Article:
Can Trump make “Energy Great Again?” Plans to share his energy policy plans

Donald Trump will give the state of North Dakota a glimpse of hope as they listen to his first speech on the energy policy, revealing his plan on how to recover from the slump.

He’s to speak Thursday as part of the Williston Basin Petroleum Conference in Bismarck. North Dakota became one of the largest in oil production here in the U.S. As with the rest of the global economy, they have experienced job cuts and drilling lags due to an overabundant supply and a lack of demand.

Hillary Clinton has expressed the need for renewable energy, causing coal companies to go out of business, putting many coal miners out of work and creating a larger dent in the economy, while Trump criticizes President Obama’s coal regulations.

One of Trump’s senior advisors, Stephen Miller stated, “Mr. Trump will draw a contrast between Hillary Clinton’s plan to eliminate millions of good-paying energy jobs — including countless union jobs — and Mr. Trump’s plan to add millions of new jobs for America’s workers.” According to the U.S. Bureau of Labor Statistics, unemployment in North Dakota has steadily risen over the past year, yet remains among the lowest in the country at 3.2 percent.

With his presumptive presidential candidacy, Trump is not worried where he stands with North Dakota, remembering Republican Mitt Romney overtook Obama in 2012. This speech, however, gives opportunity to overtake the audience of thousands who need a brighter future in an otherwise advanced industry. President of NextGen Climate of San Francisco, Tom Steyer, stated, “The Trump agenda is only going to make America great again for corporate polluters, which is why Americans need to come together to defeat him — and his Republican allies — in November.”

North Dakota’s Republican Representative Kevin Cramer has advised Trump to make a “substantial policy” speech, providing him with the energy policy he needs that focuses on the needs of energy and the country. Cramer has accused the Organization of Petroleum Exporting Countries (OPEC) of unfair trading. Managing Director of ClearView Energy Partners LLC, Kevin Book said, “We anticipate further criticism of OPEC producers — not just Saudi Arabia, but also Iran — and ongoing support for renewed domestic energy production.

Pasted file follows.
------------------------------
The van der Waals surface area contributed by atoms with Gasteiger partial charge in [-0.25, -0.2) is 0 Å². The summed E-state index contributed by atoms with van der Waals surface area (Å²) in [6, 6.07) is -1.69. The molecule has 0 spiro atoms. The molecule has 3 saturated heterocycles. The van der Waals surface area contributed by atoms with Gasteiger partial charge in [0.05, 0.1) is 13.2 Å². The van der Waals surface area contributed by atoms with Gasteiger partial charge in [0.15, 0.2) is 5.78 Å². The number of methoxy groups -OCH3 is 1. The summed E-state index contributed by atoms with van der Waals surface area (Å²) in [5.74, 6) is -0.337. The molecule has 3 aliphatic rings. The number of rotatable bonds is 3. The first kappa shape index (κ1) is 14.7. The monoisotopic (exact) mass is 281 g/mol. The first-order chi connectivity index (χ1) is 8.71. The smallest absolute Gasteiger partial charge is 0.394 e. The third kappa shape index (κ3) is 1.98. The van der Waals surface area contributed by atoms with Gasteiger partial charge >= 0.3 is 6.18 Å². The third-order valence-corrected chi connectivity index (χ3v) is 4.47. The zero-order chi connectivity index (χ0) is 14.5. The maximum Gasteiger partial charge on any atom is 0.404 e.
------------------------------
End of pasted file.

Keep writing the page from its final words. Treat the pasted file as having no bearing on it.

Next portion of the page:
Although executives and politicians are optimistic about the future of the energy industry, the reality of North Dakota is barren, with a recorded 1,523 inactive wells. Director of the state’s Department of Mineral Resources, Lynn Helms, said he would like to see Trump address regulation, exports and competition with OPEC nations and Russia.

Although Trump has had much to learn when dealing with his energy credentials, asking what “LNG” meant, he has the approval of large oil representatives who support him overturning regulations harmful to mining companies. Head of Murray Energy Corp. said, “Mr. Trump demonstrated to me that he cares very much about maintaining the reliability of our electric power grid and preserving low-cost electricity in this country. He cares very much about coal miners and coal-mining jobs.” Trump agreed to support U.S. exports in liquefied natural gas after Murray asked for the backing.

Bloomberg Intelligence analyst, Cheryl Wilson, states, “Presidential hopefuls Donald Trump and Hillary Clinton have shared radically different visions for the future of U.S. energy production. But in all likelihood, the next president will only marginally change energy policy.” According to Bloomberg, undoing Obama’s policies will require courts and Congressional legislation.

Article written by HEI contributor Marcela Abarca.

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